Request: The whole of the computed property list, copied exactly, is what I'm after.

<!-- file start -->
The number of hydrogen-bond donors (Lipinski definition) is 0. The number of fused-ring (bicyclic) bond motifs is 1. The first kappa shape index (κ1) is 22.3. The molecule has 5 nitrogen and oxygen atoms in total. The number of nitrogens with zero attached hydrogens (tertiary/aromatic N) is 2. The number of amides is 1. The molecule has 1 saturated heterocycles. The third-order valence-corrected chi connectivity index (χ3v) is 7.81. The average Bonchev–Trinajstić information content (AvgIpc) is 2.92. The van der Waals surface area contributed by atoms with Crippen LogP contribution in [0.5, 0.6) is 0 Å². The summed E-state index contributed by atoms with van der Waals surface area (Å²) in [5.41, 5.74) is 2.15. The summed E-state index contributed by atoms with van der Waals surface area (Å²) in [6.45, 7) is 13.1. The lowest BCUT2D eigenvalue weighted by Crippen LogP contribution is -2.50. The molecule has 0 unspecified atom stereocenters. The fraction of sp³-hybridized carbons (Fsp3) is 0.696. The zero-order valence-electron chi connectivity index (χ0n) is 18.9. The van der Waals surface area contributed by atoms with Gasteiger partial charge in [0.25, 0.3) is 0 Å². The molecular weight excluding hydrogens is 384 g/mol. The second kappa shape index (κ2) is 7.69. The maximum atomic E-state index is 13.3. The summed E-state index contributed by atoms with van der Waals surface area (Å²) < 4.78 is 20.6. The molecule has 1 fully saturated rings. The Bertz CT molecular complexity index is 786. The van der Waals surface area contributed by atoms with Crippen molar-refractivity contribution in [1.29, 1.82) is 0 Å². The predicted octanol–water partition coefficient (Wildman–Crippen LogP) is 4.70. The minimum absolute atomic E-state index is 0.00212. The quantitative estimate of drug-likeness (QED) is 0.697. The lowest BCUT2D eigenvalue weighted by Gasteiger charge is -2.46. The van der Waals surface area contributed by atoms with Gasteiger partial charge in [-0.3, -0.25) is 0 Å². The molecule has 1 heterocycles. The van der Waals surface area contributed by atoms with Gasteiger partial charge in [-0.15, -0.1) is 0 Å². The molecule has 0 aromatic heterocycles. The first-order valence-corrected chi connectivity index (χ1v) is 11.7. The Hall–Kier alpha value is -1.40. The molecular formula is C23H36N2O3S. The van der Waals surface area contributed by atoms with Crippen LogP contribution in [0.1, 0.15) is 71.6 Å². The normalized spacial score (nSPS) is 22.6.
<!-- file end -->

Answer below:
The number of hydrogen-bond donors (Lipinski definition) is 0. The number of fused-ring (bicyclic) bond motifs is 1. The first kappa shape index (κ1) is 22.3. The molecule has 5 nitrogen and oxygen atoms in total. The number of nitrogens with zero attached hydrogens (tertiary/aromatic N) is 2. The number of amides is 1. The molecule has 1 saturated heterocycles. The third-order valence-corrected chi connectivity index (χ3v) is 7.81. The average Bonchev–Trinajstić information content (AvgIpc) is 2.92. The van der Waals surface area contributed by atoms with Crippen LogP contribution in [0.5, 0.6) is 0 Å². The summed E-state index contributed by atoms with van der Waals surface area (Å²) in [5.41, 5.74) is 2.15. The summed E-state index contributed by atoms with van der Waals surface area (Å²) in [6.45, 7) is 13.1. The lowest BCUT2D eigenvalue weighted by Crippen LogP contribution is -2.50. The molecule has 0 unspecified atom stereocenters. The fraction of sp³-hybridized carbons (Fsp3) is 0.696. The zero-order valence-electron chi connectivity index (χ0n) is 18.9. The van der Waals surface area contributed by atoms with Gasteiger partial charge in [0.25, 0.3) is 0 Å². The molecular weight excluding hydrogens is 384 g/mol. The second kappa shape index (κ2) is 7.69. The maximum atomic E-state index is 13.3. The summed E-state index contributed by atoms with van der Waals surface area (Å²) < 4.78 is 20.6. The molecule has 1 fully saturated rings. The Bertz CT molecular complexity index is 786. The van der Waals surface area contributed by atoms with Crippen molar-refractivity contribution in [1.29, 1.82) is 0 Å². The predicted octanol–water partition coefficient (Wildman–Crippen LogP) is 4.70. The minimum absolute atomic E-state index is 0.00212. The quantitative estimate of drug-likeness (QED) is 0.697. The lowest BCUT2D eigenvalue weighted by Gasteiger charge is -2.46. The van der Waals surface area contributed by atoms with Gasteiger partial charge in [-0.3, -0.25) is 0 Å². The molecule has 1 heterocycles. The van der Waals surface area contributed by atoms with Gasteiger partial charge in [-0.15, -0.1) is 0 Å². The molecule has 0 aromatic heterocycles. The first-order valence-corrected chi connectivity index (χ1v) is 11.7. The Hall–Kier alpha value is -1.40. The molecular formula is C23H36N2O3S. The van der Waals surface area contributed by atoms with Crippen LogP contribution in [0.1, 0.15) is 71.6 Å². The normalized spacial score (nSPS) is 22.6.